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|Perceived self-efficacy has been
shown to be a powerful influence on behaviour. A tremendous amount of research has
examined how to improve or change behaviour. A moment’s though would reveal that the
potential applications of such a technique would be potentially limitless, in education,
health care, correctional services, management and occupations. However, perhaps
fortunately, we have not yet managed to find out how to do so very effectively.
Most learning, like the kind you do when in the skills lab, involves what is called guided mastery. This is where an “expert” demonstrates the skill by modelling it, then you try to imitate that skill. The expert guides and gives feedback on your performance. While this is a good approach to acquire new skills, but if they do not work, or are not useful, the skills will not be applied, no matter how well they have been learned.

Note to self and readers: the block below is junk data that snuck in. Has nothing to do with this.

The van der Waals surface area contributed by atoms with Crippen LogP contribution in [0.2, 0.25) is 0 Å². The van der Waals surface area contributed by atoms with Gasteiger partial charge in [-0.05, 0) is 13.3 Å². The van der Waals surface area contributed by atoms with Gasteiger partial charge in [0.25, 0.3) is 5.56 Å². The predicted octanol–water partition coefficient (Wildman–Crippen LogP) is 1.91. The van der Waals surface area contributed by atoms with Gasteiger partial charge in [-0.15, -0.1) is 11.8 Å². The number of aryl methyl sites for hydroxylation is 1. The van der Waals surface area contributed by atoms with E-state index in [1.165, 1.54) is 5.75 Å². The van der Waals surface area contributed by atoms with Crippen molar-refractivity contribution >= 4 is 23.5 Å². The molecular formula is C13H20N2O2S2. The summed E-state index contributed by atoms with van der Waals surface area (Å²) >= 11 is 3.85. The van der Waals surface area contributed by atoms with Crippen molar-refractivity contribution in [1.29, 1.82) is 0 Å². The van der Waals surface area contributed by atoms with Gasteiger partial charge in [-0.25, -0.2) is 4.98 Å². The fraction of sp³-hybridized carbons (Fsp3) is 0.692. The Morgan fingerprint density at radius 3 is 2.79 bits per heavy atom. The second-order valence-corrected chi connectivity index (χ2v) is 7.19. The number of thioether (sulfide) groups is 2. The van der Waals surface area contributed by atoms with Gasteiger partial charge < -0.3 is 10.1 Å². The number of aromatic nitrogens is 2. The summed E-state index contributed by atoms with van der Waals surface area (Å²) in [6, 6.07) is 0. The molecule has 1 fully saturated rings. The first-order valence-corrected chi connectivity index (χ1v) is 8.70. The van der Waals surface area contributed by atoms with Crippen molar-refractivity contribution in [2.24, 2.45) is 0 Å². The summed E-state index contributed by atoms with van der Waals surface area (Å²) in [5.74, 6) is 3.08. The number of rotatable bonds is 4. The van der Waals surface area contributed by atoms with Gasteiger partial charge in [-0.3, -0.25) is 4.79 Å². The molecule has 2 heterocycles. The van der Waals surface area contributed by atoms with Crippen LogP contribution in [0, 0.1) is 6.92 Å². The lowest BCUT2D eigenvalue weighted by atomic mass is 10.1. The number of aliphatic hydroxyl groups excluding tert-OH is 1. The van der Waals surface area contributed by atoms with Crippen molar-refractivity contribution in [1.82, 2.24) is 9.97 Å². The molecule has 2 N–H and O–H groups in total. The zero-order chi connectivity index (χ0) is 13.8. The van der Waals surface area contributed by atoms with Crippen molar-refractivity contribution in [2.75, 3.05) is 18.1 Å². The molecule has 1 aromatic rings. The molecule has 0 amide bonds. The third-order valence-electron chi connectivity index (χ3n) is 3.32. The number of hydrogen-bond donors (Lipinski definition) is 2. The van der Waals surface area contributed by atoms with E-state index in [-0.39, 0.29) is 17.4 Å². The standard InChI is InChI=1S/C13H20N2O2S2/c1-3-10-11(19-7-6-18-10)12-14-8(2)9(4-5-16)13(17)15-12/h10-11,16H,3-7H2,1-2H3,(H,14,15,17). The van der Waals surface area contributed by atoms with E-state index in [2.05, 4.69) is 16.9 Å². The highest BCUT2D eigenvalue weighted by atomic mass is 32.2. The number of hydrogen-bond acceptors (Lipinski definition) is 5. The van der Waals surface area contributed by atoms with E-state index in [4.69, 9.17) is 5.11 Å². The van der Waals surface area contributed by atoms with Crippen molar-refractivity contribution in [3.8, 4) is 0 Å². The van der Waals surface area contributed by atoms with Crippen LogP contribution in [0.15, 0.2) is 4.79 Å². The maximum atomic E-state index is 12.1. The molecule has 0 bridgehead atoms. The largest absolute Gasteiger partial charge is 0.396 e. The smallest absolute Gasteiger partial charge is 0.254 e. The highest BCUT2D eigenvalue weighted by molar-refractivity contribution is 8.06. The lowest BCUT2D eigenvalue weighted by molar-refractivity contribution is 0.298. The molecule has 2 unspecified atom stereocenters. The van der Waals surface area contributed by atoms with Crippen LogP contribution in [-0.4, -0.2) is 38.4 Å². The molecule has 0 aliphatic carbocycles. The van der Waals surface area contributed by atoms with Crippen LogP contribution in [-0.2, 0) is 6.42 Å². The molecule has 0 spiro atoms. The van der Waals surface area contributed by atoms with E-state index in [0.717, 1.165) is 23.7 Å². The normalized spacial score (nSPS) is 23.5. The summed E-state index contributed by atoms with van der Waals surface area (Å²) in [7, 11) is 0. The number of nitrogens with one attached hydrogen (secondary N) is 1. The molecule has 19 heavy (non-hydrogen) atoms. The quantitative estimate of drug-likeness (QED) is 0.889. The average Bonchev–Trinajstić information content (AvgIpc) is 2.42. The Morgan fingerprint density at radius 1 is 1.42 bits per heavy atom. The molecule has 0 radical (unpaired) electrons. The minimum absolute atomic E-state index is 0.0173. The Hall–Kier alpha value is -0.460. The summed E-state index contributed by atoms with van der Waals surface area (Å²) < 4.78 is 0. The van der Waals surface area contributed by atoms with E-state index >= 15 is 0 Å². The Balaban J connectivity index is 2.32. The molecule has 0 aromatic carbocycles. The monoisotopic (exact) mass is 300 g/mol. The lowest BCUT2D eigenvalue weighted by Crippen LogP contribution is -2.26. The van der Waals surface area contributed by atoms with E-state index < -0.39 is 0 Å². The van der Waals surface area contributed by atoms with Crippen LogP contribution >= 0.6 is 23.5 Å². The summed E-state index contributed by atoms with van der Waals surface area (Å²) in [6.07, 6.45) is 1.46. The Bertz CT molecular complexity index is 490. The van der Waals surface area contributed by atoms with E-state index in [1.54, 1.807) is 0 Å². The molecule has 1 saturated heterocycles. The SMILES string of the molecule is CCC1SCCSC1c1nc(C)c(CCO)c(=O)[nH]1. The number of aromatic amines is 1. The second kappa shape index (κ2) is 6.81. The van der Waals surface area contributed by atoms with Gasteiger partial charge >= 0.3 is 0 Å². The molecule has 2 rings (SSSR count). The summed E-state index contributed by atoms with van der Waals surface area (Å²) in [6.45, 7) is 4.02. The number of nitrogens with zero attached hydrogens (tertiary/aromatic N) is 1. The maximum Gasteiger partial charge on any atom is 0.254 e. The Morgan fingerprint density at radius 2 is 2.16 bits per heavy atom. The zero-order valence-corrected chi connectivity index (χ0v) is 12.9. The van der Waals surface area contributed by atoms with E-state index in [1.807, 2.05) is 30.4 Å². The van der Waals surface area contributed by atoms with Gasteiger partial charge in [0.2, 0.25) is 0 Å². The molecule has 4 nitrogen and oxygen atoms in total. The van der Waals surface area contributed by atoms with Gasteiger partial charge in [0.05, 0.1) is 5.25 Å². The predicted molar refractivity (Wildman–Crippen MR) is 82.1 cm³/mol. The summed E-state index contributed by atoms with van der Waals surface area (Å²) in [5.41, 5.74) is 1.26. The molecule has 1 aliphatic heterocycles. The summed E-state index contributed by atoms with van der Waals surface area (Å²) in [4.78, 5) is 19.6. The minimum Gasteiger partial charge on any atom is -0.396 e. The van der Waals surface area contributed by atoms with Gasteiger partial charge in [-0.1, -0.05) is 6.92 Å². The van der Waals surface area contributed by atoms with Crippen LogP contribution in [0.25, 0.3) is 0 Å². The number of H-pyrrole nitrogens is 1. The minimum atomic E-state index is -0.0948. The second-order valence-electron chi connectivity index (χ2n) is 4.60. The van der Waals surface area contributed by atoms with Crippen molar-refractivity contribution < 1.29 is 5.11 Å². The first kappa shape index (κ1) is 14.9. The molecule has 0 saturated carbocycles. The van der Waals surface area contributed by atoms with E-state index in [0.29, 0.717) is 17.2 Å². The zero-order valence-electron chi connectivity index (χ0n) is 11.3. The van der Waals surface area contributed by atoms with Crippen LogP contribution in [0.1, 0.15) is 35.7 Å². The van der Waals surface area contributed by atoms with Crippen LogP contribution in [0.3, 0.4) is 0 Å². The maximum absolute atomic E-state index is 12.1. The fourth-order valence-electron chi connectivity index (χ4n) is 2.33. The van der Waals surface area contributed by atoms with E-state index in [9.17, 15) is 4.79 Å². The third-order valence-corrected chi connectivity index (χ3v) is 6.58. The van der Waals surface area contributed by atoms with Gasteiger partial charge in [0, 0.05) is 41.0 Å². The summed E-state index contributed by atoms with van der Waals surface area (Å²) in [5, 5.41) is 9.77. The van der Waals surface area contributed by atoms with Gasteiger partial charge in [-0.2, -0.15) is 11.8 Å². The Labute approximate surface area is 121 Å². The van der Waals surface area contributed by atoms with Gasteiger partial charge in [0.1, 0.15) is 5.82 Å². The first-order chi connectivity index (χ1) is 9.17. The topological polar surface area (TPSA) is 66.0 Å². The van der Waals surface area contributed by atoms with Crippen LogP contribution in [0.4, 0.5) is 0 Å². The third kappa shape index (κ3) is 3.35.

There is a difference between acquiring and using skills under different circumstances. Reasearch has shown that, in addition to the skills, success also requires a strong belief in one’s capabilities to master problems - self -efficacy.